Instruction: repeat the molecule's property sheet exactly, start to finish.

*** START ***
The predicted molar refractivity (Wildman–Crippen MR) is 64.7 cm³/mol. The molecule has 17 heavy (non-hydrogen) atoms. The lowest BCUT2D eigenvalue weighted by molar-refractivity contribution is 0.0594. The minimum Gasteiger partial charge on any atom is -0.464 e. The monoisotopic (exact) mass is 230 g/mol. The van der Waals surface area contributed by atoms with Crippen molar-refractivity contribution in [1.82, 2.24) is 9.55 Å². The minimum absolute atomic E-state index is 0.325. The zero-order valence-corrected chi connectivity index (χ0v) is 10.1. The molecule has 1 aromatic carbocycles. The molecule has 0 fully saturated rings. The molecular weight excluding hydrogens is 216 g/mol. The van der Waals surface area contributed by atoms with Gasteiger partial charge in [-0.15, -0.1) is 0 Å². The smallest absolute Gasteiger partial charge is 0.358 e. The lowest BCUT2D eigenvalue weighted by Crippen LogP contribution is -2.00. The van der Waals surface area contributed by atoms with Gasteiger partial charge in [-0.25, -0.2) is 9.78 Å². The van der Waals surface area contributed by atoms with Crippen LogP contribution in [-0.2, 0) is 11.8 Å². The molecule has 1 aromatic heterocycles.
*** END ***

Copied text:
The predicted molar refractivity (Wildman–Crippen MR) is 64.7 cm³/mol. The molecule has 17 heavy (non-hydrogen) atoms. The lowest BCUT2D eigenvalue weighted by molar-refractivity contribution is 0.0594. The minimum Gasteiger partial charge on any atom is -0.464 e. The monoisotopic (exact) mass is 230 g/mol. The van der Waals surface area contributed by atoms with Crippen molar-refractivity contribution in [1.82, 2.24) is 9.55 Å². The minimum absolute atomic E-state index is 0.325. The zero-order valence-corrected chi connectivity index (χ0v) is 10.1. The molecule has 1 aromatic carbocycles. The molecule has 0 fully saturated rings. The molecular weight excluding hydrogens is 216 g/mol. The van der Waals surface area contributed by atoms with Gasteiger partial charge in [-0.15, -0.1) is 0 Å². The smallest absolute Gasteiger partial charge is 0.358 e. The lowest BCUT2D eigenvalue weighted by Crippen LogP contribution is -2.00. The van der Waals surface area contributed by atoms with Gasteiger partial charge in [-0.25, -0.2) is 9.78 Å². The van der Waals surface area contributed by atoms with Crippen LogP contribution in [-0.2, 0) is 11.8 Å². The molecule has 1 aromatic heterocycles.